(This is the final part of a series of four posts presented in relation to the premiere of Kurt Cobain: Montage of Heck on HBO on May 4. This post seeks a post-review wrap-up of some issues in writing biography that I have pursued in earlier posts.)
Part of the disturbing narrative that surrounds Kurt Cobain, and which Montage of Heck seeks to suppress, turns on romanticized notions of dying young. People make note of the 27 Club, for example, which numbers Jimi Hendrix, Janis Joplin, Jim Morrison, Amy Winehouse, and Cobain among its “members” who all died at the age of twenty-seven. There was controversy last year when the singer Lana Del Ray stated that early death seemed glamorous to her, and Frances Bean Cobain, Kurt’s daughter, scolded her on Twitter, writing that “the death of young musicians isn't something to romanticize.” The language used to talk about these people who died young celebrates the quality of their artistic output, but it also inextricably allies that output with intense aspects of their personalities. Art Historians, too, often confront the “genius myth”—that is, the idea that the most celebrated of artists, such as Leonardo da Vinci, Claude Monet, Pablo Picasso, and so on, exhibit almost supernatural qualities that place their abilities above those of their contemporaries and render them unassailable in evaluating aspects of their work or biographies that might undermine the overall product of their genius.
This genius myth is not unlike the challenges faced by Brett Morgen, the director of Montage of Heck, in trying to humanize Kurt Cobain, but the rhetoric is still problematic. Continuously throughout the film, both Morgen and the interview subjects describe Cobain in words that call to mind these other artistic geniuses, especially Vincent Van Gogh, whose legacy has been similarly altered by the role of the artist’s writings in interpreting his art. In Montage of Heck, this tone is established early—an interview with Cobain’s sister includes her saying, in awe, how “that genius brain” of his never stopped churning. From her manner, it’s clear this is not simply a figure of speech, but a meaningful categorization—an elevation—of her brother’s intellect. In turning to Van Gogh, his letters immediately indicate an interest in defining genius. He viewed genius in contrast to mere talent, but, perhaps as a result of his penchant for hard work, insisted that “theory and training” were not “always useless by the nature of the thing.”
My comparison of these two men on these grounds may seems arbitrary, but Montage of Heck furthers a genius narrative by building symbolism through the extremity of Cobain’s feelings. I view this as a means of cultivating an idea that the one who experiences the most extreme feelings is the most perceptive observer. At one point, Morgen prompts Courtney Love with a question asking if Cobain just “felt things a little more intensely,” again setting him apart from an average person. Love responds with a fabulist story about how she had considered cheating and her husband somehow just knew, and this betrayal, she says, precipitated his suicide attempt in Rome about two months before he died. He felt things too deeply and reacted disproportionately. This strain of feeling “too much” and “too strongly” resonates through pop culture perceptions of Van Gogh; his personal forays into color theory, the harsh greens and yellows that supposedly embodied his feelings, encapsulate the heightened nature of his sensations. He describes his own feelings as a “vague background sadness” and a melancholy that prevents him from reading or working.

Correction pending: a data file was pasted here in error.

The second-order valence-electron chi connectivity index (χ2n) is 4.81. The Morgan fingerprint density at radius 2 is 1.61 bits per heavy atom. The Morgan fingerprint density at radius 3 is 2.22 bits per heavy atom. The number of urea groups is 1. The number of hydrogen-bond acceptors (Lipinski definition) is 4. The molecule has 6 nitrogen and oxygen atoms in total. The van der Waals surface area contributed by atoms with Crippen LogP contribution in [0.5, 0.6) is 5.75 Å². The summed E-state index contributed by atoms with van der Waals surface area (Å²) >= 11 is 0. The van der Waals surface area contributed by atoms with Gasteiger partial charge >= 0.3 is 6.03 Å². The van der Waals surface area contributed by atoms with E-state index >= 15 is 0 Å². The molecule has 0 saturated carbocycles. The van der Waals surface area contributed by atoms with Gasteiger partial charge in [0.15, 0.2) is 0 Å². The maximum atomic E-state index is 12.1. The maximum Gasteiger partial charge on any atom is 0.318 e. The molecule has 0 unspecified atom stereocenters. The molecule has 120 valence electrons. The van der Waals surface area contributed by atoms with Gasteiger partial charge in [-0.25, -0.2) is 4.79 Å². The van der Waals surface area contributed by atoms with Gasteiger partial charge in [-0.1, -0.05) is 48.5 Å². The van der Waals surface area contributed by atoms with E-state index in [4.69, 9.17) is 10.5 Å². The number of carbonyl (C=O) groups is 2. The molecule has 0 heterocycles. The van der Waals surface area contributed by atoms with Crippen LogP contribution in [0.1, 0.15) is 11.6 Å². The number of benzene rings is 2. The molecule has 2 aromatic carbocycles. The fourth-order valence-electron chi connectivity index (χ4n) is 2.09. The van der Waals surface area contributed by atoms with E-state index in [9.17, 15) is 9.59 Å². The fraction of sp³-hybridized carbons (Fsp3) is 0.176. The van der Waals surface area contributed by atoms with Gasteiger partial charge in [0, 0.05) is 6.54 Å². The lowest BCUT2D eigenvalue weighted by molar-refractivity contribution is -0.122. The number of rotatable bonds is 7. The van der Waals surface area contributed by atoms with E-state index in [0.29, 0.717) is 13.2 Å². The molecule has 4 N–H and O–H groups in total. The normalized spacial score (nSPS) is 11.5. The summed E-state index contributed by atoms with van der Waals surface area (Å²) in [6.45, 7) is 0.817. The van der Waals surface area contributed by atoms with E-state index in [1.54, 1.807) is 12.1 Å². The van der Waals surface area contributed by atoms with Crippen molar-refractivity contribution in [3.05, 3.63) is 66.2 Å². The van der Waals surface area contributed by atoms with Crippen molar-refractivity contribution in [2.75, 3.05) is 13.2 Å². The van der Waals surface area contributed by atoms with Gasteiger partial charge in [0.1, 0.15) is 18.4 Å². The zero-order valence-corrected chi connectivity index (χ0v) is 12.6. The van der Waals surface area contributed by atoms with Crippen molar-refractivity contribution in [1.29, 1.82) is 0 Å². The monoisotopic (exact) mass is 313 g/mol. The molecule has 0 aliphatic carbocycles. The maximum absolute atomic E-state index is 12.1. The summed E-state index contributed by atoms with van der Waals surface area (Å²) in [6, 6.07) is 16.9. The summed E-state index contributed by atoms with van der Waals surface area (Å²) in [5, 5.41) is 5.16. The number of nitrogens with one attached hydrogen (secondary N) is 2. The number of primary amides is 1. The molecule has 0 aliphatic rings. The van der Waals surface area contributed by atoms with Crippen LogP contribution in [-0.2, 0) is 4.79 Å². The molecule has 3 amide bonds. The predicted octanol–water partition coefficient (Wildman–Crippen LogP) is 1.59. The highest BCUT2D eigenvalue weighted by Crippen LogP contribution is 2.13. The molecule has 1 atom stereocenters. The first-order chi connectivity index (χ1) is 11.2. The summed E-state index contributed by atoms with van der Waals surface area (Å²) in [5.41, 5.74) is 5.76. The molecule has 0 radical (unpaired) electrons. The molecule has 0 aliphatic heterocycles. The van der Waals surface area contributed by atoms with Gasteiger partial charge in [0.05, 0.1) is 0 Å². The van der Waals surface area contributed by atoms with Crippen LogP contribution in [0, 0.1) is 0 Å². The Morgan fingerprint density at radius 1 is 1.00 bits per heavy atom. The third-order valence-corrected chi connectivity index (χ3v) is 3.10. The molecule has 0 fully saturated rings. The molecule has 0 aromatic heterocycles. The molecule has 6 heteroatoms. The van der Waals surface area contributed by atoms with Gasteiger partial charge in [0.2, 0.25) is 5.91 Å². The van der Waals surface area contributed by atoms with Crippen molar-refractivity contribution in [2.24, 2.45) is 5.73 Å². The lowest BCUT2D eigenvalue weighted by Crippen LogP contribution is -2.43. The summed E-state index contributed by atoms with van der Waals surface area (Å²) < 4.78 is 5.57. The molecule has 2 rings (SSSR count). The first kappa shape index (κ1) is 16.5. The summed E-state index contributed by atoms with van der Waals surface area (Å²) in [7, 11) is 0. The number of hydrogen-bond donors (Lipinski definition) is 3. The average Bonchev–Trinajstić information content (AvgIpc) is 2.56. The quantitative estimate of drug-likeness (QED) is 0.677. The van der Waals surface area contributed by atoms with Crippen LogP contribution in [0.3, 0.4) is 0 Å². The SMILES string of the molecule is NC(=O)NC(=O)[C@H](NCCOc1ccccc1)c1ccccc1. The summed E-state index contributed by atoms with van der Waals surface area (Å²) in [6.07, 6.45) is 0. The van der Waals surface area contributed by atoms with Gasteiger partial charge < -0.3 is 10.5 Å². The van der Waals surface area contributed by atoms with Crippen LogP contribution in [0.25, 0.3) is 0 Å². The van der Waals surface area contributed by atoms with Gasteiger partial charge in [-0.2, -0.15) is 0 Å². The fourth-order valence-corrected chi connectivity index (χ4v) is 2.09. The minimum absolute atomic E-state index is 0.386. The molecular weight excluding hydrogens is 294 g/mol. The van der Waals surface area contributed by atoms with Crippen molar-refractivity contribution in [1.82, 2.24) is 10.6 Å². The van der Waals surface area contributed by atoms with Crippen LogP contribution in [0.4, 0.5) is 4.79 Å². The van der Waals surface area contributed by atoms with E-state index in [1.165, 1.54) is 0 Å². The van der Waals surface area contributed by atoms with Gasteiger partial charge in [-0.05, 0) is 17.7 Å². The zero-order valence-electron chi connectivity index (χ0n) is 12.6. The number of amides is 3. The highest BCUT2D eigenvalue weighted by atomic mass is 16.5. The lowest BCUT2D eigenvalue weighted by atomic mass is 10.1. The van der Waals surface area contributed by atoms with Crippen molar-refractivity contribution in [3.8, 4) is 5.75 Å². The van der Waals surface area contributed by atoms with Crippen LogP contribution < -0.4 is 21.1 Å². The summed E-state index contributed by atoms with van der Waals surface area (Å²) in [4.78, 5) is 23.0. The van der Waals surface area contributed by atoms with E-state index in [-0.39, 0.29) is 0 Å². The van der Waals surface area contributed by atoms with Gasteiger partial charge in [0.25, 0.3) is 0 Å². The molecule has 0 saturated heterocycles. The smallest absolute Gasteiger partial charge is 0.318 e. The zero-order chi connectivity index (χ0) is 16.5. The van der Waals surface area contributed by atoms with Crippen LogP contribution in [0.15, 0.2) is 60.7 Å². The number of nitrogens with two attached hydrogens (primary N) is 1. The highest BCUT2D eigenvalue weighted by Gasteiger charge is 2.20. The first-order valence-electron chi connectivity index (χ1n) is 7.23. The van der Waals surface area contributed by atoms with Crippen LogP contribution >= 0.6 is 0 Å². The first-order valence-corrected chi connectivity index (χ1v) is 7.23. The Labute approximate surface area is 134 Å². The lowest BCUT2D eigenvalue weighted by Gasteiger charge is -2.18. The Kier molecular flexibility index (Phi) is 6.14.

The choice of these words is certainly not exclusive to figures like Cobain and Van Gogh, and the language participates in familiar tropes about artistic figures who suffer from depression (see also: Sylvia Plath and David Foster Wallace). However, it’s worrisome that they persist so poetically in a documentary that purports to bring its subject back down to earth—Montage of Heck doesn’t quite dispel the idea that such extreme suffering gave Cobain access to the unique emotional tools that allowed him to produce memorable music. Another common feature of these tragic artist narratives is the determinedness of their stories, the idea that they were on a collision course for disaster. Montage of Heck highlights this, too, by featuring a writing animation that focuses on the Cobain’s declaration that “Nothing’s gonna save me” and then “(Goes without saying).” Van Gogh similarly alludes to his increasingly foundering practice when, in his last unsent letter to his brother, Theo, he writes, “Ah well, I risk my life for my own work and my reason has half foundered in it.”
I readily admit two flaws in what I have written above: 1) at times I compare other peoples’ words about Cobain to Van Gogh’s own words, and 2) because I am speaking here of how genius and tragedy become conflated, some of these recurring elements also appear frequently in narratives that consider struggles with mental illnesses. Depression, especially, figures into considerations of both these men, and it must do so, but excavating undiagnosed mental illnesses is a dangerous game. In contrast, placing Kurt Cobain in the continuum of artistic melancholy that stretches throughout art history, including Van Gogh, is not remotely difficult. However, it remains interesting to me that, despite the general unwillingness of scholars to take psychological elements of biography seriously, the genius myth persists. It’s worth breaking down the components of this myth to ask what these (mostly) male artists can continue to boast without its cover. With Montage of Heck, we cannot say it truly humanizes its subject if retains his exceptionalism in emphasizing his suffering.